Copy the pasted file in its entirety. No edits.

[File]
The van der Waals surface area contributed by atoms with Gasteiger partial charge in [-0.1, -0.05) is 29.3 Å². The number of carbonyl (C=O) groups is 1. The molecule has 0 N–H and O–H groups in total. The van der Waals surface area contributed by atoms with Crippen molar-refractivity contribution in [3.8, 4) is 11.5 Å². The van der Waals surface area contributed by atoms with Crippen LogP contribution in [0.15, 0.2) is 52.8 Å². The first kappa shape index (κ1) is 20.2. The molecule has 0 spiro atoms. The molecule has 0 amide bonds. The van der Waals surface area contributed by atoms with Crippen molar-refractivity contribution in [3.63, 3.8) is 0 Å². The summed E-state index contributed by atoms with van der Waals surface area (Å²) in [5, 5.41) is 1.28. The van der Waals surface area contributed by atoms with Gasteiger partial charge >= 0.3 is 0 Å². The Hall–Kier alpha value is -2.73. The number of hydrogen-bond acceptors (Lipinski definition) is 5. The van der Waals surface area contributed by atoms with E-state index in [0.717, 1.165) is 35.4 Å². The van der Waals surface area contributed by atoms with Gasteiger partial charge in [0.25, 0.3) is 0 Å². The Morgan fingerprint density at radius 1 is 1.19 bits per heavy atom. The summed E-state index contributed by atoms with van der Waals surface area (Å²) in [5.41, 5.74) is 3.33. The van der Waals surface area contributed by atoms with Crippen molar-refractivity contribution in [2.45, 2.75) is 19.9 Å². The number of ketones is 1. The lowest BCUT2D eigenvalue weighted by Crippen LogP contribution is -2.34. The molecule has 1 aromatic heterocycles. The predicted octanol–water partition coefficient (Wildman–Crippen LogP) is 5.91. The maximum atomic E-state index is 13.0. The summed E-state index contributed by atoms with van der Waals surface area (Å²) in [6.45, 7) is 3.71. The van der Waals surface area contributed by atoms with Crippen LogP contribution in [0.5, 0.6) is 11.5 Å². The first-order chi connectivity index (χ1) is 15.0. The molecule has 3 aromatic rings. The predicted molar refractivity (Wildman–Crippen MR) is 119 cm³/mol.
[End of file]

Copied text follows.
The van der Waals surface area contributed by atoms with Gasteiger partial charge in [-0.1, -0.05) is 29.3 Å². The number of carbonyl (C=O) groups is 1. The molecule has 0 N–H and O–H groups in total. The van der Waals surface area contributed by atoms with Crippen molar-refractivity contribution in [3.8, 4) is 11.5 Å². The van der Waals surface area contributed by atoms with Crippen LogP contribution in [0.15, 0.2) is 52.8 Å². The first kappa shape index (κ1) is 20.2. The molecule has 0 spiro atoms. The molecule has 0 amide bonds. The van der Waals surface area contributed by atoms with Crippen molar-refractivity contribution in [3.63, 3.8) is 0 Å². The summed E-state index contributed by atoms with van der Waals surface area (Å²) in [5, 5.41) is 1.28. The van der Waals surface area contributed by atoms with Gasteiger partial charge >= 0.3 is 0 Å². The Hall–Kier alpha value is -2.73. The number of hydrogen-bond acceptors (Lipinski definition) is 5. The van der Waals surface area contributed by atoms with E-state index in [0.717, 1.165) is 35.4 Å². The van der Waals surface area contributed by atoms with Gasteiger partial charge in [0.25, 0.3) is 0 Å². The Morgan fingerprint density at radius 1 is 1.19 bits per heavy atom. The summed E-state index contributed by atoms with van der Waals surface area (Å²) in [5.41, 5.74) is 3.33. The van der Waals surface area contributed by atoms with Crippen molar-refractivity contribution in [2.45, 2.75) is 19.9 Å². The number of ketones is 1. The lowest BCUT2D eigenvalue weighted by Crippen LogP contribution is -2.34. The molecule has 1 aromatic heterocycles. The predicted octanol–water partition coefficient (Wildman–Crippen LogP) is 5.91. The maximum atomic E-state index is 13.0. The summed E-state index contributed by atoms with van der Waals surface area (Å²) in [6.45, 7) is 3.71. The van der Waals surface area contributed by atoms with Crippen LogP contribution in [0.5, 0.6) is 11.5 Å². The first-order chi connectivity index (χ1) is 15.0. The molecule has 3 aromatic rings. The predicted molar refractivity (Wildman–Crippen MR) is 119 cm³/mol.